Dr. Wilks received his B.A. degree in physics from U.C. Berkeley and his PhD. in plasma physics from U.C.L.A. in 1989 under the supervision of John Dawson. Since then, he has been a research scientist at Lawrence Livermore National Laboratory. His area of expertise is the application of computer simulation to the design and analysis of high intensity laser matter experiments. His work on applying Particle-In-Cell simulations to ultra-intense laser solid density plasma interactions led to several theoretical predictions about the interactions which were subsequently verified in experiment: namely, the ponderomotive scaling of hot electron temperatures, the presence of hundreds of megaGauss magnetic fields and hole boring of the laser pulse. This work played a key role in the early development of the fast ignitor concept. Recent work includes the development of a physical picture of ion acceleration, dubbed Target Normal Sheath Acceleration (TNSA). In 2002, he was awarded the Defense Programs Award of Excellence for his role in developing a novel hydrodynamics experimental campaign. Currently, he is investigating novel methods of creating high density, high temperature plasmas for laboratory astrophysics experiments. He is a lifetime member of the American Physical Society.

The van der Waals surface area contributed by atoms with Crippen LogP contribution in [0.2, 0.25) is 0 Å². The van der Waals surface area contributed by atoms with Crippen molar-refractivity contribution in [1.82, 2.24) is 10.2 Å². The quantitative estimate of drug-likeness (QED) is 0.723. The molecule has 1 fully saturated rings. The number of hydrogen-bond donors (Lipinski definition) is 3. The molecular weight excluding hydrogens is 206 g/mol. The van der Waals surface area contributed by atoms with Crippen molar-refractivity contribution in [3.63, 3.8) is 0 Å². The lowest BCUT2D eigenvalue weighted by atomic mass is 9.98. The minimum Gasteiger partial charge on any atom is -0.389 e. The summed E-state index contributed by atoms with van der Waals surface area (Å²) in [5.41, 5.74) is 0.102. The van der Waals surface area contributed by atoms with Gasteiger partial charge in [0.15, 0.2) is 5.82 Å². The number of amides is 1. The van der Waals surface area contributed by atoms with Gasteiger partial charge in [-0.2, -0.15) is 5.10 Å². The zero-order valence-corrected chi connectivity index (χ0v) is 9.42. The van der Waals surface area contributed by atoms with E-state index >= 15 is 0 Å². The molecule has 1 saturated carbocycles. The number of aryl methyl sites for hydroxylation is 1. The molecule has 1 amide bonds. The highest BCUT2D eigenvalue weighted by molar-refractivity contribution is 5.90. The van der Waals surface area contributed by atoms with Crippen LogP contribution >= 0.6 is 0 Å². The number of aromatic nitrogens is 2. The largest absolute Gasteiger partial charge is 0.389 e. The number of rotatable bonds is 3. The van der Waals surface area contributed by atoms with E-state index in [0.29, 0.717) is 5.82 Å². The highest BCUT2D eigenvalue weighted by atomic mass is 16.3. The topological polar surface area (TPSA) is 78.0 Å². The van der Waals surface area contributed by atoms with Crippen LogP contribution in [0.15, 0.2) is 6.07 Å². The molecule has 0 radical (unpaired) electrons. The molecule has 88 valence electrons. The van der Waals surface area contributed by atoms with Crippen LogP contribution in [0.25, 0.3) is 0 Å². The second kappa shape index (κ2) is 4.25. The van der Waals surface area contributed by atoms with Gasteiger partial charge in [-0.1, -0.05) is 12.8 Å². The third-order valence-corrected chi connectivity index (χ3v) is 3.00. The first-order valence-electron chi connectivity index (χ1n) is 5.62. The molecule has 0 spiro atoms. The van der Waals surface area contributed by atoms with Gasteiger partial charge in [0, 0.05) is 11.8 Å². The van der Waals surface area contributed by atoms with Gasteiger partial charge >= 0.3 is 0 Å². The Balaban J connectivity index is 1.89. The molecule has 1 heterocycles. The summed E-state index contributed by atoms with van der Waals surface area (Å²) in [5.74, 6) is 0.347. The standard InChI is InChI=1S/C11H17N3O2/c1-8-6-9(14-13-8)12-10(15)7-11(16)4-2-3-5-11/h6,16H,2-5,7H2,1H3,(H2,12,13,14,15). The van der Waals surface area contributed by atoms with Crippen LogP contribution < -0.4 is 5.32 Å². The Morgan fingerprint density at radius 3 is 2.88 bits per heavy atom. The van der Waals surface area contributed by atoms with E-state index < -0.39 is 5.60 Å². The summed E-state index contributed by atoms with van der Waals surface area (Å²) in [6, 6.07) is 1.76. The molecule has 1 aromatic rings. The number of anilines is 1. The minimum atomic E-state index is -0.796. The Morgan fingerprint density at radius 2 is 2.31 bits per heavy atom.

2006 Award for Excellence in Plasma Physics Research Recipient
For developing the Fast Ignition inertial fusion concept and for demonstrating key aspects of it in a series of experiments that have catalyzed the world-wide effort on the concept.